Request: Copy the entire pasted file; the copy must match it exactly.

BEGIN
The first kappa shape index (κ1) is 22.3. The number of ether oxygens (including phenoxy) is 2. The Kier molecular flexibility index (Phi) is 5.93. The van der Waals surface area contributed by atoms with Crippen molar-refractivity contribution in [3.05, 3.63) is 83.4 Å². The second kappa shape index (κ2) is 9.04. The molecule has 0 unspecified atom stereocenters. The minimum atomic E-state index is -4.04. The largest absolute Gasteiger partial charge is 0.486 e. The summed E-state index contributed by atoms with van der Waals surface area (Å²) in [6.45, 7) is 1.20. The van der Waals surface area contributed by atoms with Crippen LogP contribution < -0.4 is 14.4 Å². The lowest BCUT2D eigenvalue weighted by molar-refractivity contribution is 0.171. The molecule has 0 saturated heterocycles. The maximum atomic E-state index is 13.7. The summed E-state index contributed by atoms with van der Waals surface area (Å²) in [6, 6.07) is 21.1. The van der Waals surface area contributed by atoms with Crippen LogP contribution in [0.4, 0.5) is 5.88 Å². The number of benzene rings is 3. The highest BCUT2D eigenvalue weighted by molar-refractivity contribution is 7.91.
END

The first kappa shape index (κ1) is 22.3. The number of ether oxygens (including phenoxy) is 2. The Kier molecular flexibility index (Phi) is 5.93. The van der Waals surface area contributed by atoms with Crippen molar-refractivity contribution in [3.05, 3.63) is 83.4 Å². The second kappa shape index (κ2) is 9.04. The molecule has 0 unspecified atom stereocenters. The minimum atomic E-state index is -4.04. The largest absolute Gasteiger partial charge is 0.486 e. The summed E-state index contributed by atoms with van der Waals surface area (Å²) in [6.45, 7) is 1.20. The van der Waals surface area contributed by atoms with Crippen LogP contribution < -0.4 is 14.4 Å². The lowest BCUT2D eigenvalue weighted by molar-refractivity contribution is 0.171. The molecule has 0 saturated heterocycles. The maximum atomic E-state index is 13.7. The summed E-state index contributed by atoms with van der Waals surface area (Å²) in [6, 6.07) is 21.1. The van der Waals surface area contributed by atoms with Crippen LogP contribution in [0.4, 0.5) is 5.88 Å². The number of benzene rings is 3. The highest BCUT2D eigenvalue weighted by molar-refractivity contribution is 7.91.